The other day my wife shared with me a short biography of Samuel de Champlain that my mother-in-law had found, Louise Hall Tharp’s “Champlain: Northwest Voyager.” It’s a small, dusty, hardcover first edition from 1944 aimed at young readers from a very different era.
To wit, the young mapmaker and aspiring explorer says things like, “I’m fourteen, but I’d pass for more, and I’m strong as a man,” or “You’re a good chap, Dan — and I’d like to be going with you. You and I would find out all about the river, and the savages, too,” or (my personal favorite) “Do I have to study Ptolemy in Greek, Father?”
I also enjoyed Tharp’s take on that moment 400 summers ago when Champlain sees the lake we all take for granted for the first time:
“Then one morning the river came to an end. Just ahead was a wide opening in the forest trees, and Champlain found himself facing a beautiful lake. The blue waters stretched on and on, till they were lost in mist, while on every side were delightful little islands covered with trees. ‘The savages told me — ‘ breathed Champlain — ‘but I did not believe there could be such a lovely lake in the world!’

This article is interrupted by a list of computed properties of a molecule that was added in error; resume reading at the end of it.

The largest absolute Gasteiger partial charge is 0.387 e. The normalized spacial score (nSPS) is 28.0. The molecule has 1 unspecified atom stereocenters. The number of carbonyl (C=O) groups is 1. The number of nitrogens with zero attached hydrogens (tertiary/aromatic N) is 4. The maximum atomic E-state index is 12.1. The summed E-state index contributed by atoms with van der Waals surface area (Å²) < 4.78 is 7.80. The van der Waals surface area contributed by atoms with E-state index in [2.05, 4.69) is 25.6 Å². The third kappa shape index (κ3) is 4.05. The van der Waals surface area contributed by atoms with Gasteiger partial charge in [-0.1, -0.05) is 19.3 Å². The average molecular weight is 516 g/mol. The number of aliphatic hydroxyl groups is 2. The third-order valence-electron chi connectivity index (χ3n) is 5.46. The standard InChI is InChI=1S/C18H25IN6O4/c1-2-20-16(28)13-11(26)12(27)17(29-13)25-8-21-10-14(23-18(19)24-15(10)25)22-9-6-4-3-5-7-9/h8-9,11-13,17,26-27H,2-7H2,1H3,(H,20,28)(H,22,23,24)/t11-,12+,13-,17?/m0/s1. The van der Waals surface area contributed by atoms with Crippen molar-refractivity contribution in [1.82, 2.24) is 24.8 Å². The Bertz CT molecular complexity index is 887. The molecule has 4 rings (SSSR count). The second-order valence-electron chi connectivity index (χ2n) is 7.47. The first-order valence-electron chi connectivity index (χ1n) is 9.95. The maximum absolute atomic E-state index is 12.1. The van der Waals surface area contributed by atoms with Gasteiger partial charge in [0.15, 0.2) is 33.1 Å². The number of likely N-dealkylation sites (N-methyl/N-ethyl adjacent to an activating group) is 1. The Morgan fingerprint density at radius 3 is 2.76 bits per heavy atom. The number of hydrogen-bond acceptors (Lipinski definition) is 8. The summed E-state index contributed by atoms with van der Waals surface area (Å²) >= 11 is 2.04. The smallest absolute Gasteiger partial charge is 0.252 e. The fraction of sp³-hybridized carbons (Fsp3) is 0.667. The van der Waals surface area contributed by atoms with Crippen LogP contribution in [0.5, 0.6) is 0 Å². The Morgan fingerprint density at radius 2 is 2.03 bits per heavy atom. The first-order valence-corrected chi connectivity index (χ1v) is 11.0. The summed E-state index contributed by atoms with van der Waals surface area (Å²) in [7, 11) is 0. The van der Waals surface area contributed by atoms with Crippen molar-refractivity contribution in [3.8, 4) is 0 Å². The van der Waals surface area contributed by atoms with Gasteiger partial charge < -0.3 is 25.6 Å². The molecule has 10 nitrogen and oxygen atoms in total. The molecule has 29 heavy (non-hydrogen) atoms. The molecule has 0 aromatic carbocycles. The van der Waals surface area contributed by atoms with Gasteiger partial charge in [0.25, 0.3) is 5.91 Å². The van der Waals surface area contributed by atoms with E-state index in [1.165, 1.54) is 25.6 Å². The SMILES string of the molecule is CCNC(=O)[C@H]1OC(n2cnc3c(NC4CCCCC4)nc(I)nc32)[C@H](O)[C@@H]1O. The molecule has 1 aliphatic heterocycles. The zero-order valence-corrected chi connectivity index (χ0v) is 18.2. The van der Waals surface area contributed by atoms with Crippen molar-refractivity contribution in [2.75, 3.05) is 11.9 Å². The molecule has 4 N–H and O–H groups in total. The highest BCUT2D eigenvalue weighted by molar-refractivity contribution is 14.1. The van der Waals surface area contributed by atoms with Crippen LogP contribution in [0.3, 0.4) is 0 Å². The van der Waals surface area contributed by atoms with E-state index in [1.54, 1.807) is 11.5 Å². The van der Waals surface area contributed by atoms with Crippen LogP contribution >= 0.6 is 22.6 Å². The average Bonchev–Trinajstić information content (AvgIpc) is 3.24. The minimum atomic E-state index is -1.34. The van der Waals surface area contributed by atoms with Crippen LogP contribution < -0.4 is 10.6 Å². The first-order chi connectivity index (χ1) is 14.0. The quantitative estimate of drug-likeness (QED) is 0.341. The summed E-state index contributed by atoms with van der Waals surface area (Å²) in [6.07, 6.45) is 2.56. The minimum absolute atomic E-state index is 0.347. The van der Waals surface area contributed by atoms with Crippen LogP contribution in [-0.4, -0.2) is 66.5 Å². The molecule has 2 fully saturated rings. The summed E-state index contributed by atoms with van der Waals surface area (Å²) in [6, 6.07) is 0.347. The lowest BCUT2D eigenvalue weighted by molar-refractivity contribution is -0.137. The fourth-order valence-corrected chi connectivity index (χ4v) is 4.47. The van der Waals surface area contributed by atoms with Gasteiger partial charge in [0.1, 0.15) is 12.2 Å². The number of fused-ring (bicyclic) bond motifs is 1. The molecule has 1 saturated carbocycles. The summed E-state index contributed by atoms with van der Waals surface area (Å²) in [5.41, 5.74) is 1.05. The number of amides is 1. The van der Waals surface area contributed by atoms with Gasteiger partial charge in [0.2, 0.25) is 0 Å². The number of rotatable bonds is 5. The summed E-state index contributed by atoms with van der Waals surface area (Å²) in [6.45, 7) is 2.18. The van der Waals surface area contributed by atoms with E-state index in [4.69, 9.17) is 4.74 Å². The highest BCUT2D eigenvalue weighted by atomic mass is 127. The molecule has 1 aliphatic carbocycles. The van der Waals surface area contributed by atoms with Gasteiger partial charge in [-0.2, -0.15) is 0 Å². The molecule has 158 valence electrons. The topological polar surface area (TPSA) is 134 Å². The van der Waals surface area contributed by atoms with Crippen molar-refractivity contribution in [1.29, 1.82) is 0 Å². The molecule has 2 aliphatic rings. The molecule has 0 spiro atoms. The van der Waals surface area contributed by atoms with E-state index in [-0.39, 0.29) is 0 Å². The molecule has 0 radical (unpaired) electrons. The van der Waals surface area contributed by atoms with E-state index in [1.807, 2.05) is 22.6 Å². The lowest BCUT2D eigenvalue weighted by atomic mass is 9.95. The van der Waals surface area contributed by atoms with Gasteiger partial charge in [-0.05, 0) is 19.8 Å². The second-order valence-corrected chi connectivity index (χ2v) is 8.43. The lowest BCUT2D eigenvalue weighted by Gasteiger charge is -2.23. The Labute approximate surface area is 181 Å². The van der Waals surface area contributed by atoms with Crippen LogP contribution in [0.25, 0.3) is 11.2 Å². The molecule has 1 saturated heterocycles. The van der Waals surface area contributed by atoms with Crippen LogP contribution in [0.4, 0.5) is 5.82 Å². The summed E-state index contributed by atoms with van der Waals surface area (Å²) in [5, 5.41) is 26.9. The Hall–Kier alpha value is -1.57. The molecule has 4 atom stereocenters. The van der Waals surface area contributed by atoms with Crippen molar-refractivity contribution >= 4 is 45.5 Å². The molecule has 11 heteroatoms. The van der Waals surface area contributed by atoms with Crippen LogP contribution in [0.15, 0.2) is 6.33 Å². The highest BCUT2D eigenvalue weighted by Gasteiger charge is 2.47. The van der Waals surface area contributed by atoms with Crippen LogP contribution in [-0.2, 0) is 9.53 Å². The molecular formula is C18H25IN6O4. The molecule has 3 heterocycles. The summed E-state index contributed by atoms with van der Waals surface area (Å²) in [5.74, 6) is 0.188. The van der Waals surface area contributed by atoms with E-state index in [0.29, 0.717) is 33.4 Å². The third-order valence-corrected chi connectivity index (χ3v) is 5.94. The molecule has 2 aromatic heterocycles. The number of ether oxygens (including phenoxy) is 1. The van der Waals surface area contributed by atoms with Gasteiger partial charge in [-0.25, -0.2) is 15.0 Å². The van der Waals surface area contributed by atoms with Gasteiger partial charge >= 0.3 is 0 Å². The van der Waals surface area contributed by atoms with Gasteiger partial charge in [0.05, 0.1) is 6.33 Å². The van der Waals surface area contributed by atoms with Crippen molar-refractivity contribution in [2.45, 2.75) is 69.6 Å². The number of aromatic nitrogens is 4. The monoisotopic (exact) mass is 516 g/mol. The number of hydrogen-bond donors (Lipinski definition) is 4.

“Dan and Eustace smiled at each other over their leader’s boyish enthusiasm. ‘This shall be called Lake Champlain,’ they cried.”
Yup. I’m confident it happened just like that.
And, of course, when Champlain meets some “savages” who aren’t especially accommodating he simply gets out his arquebus — a muzzle-loaded firearm: “Sam had loaded his arquebus with four bullets, and he killed two men and wounded another with a single shot.” One shot, three downed savages. That was Sam.
I read a lot of biographies like this when I was a boy, including one of George Armstrong Custer that suggested he was a fun loving prankster and his military decisions at the Little Big Horn were nothing short of brilliant. There were a lot of “savages” in that biography, too, I suppose.
But I’m glad my mother-in-law pulled the book off her shelves in her apartment in Manhattan and loaned it to my wife. Whatever its flaws and political incorrectness, I learned more about the explorer in the hour or two I spent with the volume than I have in the two-plus decades I’ve lived in Vermont. And as Wendell Berry observed, “If you don’t know where you are, you don’t know who you are.”
And, just maybe, we can spend a little time with those antique books that our mothers-in-law seem to have moldering on their library shelves.
(This column originally appeared in the Burlington Free Press on June 28, 2009.)